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Pixalate Week in Review: January 25 - 29, 2021

Jan 29, 2021 12:00:00 PM

This week's review of ad fraud and quality in the digital advertising space.

1: Factors that will change how marketers use data

consumer-data-privacy-profile

At the Adweek Outlook 2021 summit, Joanna O'Connell, VP and principal analyst at Forrester, shared factors that could change the way marketers use consumer data. Adweek has the recap, including O'Connell's notes that consumers are being more proactive about protecting their privacy as well as the potential for a U.S. federal privacy law.

2. The Information: Facebook prepping antitrust lawsuit against Apple

apple-facebook-amazon

"Facebook for months has been preparing an antitrust lawsuit against Apple that would allege the iPhone-maker abused its power in the smartphone market by forcing app developers to abide by App Store rules that Apple’s own apps don’t have to follow," reported The Information.

3. eMarketer: US mobile ad spend will rise 22% in 2021

mobile-phone-click-press

In 2021, eMarketer projects that U.S. mobile ad spend will rise by 22% to $117 billion, which is still below eMarketer's pre-pandemic estimate of $124 billion. "Still, due to increased mobile usage, we expect US mobile ad spending to continue rising, reaching $156.38 billion by 2023," noted eMarketer, a mark above pre-pandemic estimates.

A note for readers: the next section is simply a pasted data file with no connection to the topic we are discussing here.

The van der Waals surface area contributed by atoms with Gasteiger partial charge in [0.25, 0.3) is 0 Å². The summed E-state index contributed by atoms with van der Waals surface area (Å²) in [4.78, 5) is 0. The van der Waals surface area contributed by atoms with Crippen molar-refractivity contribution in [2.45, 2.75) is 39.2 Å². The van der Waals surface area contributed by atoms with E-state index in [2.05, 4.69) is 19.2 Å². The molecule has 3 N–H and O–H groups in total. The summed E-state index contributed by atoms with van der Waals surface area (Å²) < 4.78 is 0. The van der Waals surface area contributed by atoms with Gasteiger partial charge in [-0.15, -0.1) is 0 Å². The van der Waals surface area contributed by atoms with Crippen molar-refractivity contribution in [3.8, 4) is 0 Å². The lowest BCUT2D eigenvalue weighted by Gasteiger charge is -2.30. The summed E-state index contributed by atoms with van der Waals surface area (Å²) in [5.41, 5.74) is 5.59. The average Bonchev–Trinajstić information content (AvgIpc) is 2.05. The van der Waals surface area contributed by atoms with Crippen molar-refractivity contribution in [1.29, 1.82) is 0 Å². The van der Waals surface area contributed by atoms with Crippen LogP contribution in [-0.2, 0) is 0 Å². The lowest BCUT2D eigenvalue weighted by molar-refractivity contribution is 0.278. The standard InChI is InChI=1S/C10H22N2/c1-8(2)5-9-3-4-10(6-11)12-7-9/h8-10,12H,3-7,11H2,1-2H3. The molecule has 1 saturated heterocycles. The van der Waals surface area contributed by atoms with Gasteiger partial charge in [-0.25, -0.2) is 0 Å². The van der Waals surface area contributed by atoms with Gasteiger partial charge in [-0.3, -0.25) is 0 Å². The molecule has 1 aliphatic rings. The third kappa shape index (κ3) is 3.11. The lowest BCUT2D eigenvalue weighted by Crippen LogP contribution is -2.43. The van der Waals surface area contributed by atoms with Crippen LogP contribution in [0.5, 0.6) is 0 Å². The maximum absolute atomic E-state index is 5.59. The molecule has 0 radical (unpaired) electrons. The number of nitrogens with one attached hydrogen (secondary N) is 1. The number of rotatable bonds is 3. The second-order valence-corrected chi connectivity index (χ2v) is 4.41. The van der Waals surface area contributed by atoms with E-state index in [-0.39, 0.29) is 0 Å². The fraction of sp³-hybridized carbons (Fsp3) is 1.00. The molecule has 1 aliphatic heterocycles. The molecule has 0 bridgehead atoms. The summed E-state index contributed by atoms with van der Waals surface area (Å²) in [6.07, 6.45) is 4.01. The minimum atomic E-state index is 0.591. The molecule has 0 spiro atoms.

4. Digiday's 'Cheat Sheet' for Apple's IDFA changes

device-identifier-id-fingerprint

"Apple’s long-awaited privacy control that will require developers to ask permission from users before tracking them will arrive early this spring," wrote Digiday. Digiday offers up a cheat sheet with everything advertisers need to think about before the change goes live, including a look at Apple's SKADNetwork.

5. Google claims FLoCs 'nearly as effective' as cookies: AdExchanger

google-cookie-floc

AdExchanger reported that Google claims "that with cohorts marketers can expect to see around 95% of the conversions per dollar spent when compared with cookie-based advertising." AdExchanger notes that "There’s been some skepticism in the advertising community ... about the viability of FLoCs as a replacement for third-party cookies."

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